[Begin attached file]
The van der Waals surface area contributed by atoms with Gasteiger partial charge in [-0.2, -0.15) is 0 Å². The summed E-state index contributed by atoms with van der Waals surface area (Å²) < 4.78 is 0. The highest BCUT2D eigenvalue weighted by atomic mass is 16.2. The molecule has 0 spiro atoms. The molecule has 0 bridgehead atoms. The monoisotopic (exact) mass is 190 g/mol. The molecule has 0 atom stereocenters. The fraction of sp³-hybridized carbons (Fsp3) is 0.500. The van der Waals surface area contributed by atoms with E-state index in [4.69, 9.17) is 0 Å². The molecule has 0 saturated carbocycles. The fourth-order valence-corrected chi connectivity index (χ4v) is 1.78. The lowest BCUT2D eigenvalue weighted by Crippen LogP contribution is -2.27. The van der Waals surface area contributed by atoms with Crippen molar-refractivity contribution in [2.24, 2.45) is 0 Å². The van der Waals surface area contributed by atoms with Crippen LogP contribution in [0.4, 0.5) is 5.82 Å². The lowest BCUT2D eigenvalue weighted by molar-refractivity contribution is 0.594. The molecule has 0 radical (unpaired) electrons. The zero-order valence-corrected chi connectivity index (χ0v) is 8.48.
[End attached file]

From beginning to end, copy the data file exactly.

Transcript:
The van der Waals surface area contributed by atoms with Gasteiger partial charge in [-0.2, -0.15) is 0 Å². The summed E-state index contributed by atoms with van der Waals surface area (Å²) < 4.78 is 0. The highest BCUT2D eigenvalue weighted by atomic mass is 16.2. The molecule has 0 spiro atoms. The molecule has 0 bridgehead atoms. The monoisotopic (exact) mass is 190 g/mol. The molecule has 0 atom stereocenters. The fraction of sp³-hybridized carbons (Fsp3) is 0.500. The van der Waals surface area contributed by atoms with E-state index in [4.69, 9.17) is 0 Å². The molecule has 0 saturated carbocycles. The fourth-order valence-corrected chi connectivity index (χ4v) is 1.78. The lowest BCUT2D eigenvalue weighted by Crippen LogP contribution is -2.27. The van der Waals surface area contributed by atoms with Crippen molar-refractivity contribution in [2.24, 2.45) is 0 Å². The van der Waals surface area contributed by atoms with Crippen LogP contribution in [0.4, 0.5) is 5.82 Å². The lowest BCUT2D eigenvalue weighted by molar-refractivity contribution is 0.594. The molecule has 0 radical (unpaired) electrons. The zero-order valence-corrected chi connectivity index (χ0v) is 8.48.